Amateur Astronomer Captures First Burst Of Light From An Exploding Star

Posted: Feb 25 2018, 10:47am CST | by , Updated: Feb 25 2018, 12:02pm CST, in News | Latest Science News

Armature Photographer Captures First Burst of Light From an Exploding Star
Credit: UC Santa Cruz

The images provide important clues to the physical structure of the star just before its catastrophic demise

The birth of a supernova has been captured for the first time in history.

An amateur astronomer in Argentina was testing out his new camera and peering at a distant galaxy when he spotted a brilliant flash of light. It later turned out to be the first ever view of the earliest stage of a supernova.

Supernova is an unusual event that occurs late in the life cycle of a massive star and results in a gigantic explosion. The explosion is characterized by an intense burst of light. But surprisingly supernova has never been captured before. Since stars randomly explode in the sky and it is difficult to locate their first traces, the chances of catching the first glimpse of supernova are about 1 in 10 million.

“Professional astronomers have long been searching for such an event," said UC Berkeley astronomer Alex Filippenko, who followed up the discovery at the Lick and Keck observatories. "Observations of stars in the first moments they begin exploding provide information that cannot be directly obtained in any other way."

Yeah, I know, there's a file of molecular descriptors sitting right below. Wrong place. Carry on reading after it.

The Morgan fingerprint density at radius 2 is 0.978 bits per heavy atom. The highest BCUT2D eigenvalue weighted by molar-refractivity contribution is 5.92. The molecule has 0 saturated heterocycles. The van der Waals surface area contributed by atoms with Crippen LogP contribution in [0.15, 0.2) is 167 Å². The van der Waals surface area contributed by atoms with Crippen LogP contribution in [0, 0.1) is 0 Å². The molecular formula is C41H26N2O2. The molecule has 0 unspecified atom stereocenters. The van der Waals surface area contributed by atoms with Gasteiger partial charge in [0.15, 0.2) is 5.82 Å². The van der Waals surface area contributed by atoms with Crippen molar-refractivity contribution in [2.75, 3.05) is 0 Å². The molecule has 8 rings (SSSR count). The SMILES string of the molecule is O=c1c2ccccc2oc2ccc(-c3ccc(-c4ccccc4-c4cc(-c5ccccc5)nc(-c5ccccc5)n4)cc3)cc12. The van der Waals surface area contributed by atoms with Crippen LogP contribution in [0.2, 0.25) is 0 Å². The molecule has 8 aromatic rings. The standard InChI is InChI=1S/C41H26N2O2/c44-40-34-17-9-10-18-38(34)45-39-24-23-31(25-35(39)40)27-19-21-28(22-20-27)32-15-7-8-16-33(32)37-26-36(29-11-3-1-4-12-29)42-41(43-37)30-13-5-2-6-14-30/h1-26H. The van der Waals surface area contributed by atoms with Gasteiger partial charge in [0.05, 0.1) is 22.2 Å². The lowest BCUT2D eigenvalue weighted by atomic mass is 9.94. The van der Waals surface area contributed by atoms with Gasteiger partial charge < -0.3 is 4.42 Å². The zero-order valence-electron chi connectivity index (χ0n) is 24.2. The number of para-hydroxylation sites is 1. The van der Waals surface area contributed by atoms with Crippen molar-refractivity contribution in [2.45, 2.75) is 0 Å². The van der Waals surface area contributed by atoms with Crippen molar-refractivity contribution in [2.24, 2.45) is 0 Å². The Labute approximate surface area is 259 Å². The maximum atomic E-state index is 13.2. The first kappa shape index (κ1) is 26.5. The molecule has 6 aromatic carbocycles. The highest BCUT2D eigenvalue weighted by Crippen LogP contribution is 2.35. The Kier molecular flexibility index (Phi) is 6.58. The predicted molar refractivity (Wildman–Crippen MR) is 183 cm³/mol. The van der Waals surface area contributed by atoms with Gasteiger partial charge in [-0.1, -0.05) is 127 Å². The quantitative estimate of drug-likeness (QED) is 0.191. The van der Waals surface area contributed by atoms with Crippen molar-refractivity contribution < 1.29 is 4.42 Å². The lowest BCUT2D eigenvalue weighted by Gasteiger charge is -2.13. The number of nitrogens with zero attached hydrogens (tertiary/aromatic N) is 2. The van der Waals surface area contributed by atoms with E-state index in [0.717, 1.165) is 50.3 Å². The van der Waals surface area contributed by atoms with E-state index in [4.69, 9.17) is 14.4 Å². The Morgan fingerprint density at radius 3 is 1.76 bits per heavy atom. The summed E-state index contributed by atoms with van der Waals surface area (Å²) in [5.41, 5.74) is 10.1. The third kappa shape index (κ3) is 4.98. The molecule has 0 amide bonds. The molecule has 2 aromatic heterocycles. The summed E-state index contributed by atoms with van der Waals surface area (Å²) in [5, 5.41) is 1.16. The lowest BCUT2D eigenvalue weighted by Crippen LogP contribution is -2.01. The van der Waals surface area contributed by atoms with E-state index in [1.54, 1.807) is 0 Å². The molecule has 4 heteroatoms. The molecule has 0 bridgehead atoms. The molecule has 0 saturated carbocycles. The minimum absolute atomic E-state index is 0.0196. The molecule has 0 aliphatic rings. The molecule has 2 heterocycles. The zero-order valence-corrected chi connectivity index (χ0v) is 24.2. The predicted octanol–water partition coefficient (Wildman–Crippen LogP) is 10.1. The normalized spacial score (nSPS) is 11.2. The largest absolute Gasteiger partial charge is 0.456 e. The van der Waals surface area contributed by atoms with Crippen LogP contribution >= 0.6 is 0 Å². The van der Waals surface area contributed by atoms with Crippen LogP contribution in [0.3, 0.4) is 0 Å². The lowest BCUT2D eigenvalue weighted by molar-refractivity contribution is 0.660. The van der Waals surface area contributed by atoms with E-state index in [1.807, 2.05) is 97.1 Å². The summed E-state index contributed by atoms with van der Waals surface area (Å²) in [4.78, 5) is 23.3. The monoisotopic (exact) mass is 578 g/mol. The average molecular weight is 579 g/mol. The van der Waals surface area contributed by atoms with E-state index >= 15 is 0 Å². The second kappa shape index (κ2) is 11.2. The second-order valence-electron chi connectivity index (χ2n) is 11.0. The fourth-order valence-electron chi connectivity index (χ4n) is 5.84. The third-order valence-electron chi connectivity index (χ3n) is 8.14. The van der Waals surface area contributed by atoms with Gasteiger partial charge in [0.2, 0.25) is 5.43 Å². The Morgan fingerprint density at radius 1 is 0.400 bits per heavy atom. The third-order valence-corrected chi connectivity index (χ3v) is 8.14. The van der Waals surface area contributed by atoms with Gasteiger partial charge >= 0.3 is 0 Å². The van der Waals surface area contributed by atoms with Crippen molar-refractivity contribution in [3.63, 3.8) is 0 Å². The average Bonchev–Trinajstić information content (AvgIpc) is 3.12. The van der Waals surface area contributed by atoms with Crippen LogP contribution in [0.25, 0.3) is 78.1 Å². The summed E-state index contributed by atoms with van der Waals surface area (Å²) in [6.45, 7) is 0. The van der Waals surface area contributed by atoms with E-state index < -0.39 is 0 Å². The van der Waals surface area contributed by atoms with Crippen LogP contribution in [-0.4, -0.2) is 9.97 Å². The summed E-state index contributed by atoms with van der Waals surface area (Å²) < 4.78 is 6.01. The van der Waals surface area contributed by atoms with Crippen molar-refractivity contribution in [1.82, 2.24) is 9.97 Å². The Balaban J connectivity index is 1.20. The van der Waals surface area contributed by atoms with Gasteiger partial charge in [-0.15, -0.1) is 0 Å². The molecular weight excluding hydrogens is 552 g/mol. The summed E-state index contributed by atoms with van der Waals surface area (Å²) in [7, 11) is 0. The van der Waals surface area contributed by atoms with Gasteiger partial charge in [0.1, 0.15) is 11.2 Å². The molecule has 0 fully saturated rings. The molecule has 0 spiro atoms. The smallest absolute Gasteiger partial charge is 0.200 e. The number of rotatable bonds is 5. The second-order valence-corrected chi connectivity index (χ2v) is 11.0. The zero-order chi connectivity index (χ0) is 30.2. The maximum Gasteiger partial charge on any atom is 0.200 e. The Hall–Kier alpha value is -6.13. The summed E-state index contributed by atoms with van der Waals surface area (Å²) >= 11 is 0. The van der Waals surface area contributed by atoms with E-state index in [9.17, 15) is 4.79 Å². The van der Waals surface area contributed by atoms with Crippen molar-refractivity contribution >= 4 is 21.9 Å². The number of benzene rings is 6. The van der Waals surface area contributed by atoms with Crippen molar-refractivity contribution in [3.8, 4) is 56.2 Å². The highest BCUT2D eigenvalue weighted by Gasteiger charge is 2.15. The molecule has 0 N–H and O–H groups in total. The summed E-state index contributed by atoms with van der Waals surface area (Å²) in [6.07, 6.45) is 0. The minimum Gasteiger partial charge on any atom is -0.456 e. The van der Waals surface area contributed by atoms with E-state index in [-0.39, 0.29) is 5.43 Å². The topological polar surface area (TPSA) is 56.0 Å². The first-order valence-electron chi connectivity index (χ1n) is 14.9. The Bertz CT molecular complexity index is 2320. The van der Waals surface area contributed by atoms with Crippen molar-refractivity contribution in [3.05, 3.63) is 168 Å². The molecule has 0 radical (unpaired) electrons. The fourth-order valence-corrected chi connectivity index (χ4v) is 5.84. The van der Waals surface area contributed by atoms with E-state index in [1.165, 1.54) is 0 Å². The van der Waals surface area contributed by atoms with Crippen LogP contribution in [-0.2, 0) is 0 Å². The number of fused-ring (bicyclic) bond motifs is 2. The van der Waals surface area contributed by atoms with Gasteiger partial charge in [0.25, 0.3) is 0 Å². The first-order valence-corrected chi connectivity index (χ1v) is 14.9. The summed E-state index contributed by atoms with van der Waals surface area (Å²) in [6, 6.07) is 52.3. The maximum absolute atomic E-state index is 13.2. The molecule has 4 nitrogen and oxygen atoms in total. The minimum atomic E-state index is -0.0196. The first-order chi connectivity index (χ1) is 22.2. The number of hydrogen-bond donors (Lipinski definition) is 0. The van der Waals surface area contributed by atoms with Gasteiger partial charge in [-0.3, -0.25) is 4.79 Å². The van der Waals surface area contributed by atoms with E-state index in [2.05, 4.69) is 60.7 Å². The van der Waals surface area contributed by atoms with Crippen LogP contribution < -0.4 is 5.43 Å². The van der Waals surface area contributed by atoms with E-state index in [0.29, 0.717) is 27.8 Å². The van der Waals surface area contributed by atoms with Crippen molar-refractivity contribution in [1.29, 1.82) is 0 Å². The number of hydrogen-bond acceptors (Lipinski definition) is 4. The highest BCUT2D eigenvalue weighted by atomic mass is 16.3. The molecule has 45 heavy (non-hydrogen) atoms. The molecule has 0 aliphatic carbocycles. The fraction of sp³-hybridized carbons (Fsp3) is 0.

Argentinean astronomer, Buso of Rosario, spotted the explosion on Sept. 20, 2016, when he was taking photographs of the spiral galaxy called NGC 613 with his new camera, mounted on a 16-inch telescope. The galaxy is about 80 million light-years from Earth and located within the southern constellation Sculptor.

While going through the images, he noticed a faint point of light quickly brightening near the end of a spiral arm. When Buso shared his photographic findings with astronomers, they realized that it is indeed a rare event. Buso's photographs include images of a distant galaxy before and after the supernova's "shock breakout"- a stage where a supersonic pressure wave from the exploding core of the star hits and heats the gas at the star's surface to a very high temperature, causing it to emit light and rapidly brighten.

"It's like winning the cosmic lottery,” Filippenko said.

By combining the data with theoretical models, researchers estimate that the star was about 20 times massive than our sun, but now it has lost most of its mass.

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Hira Bashir covers daily affairs around the world.




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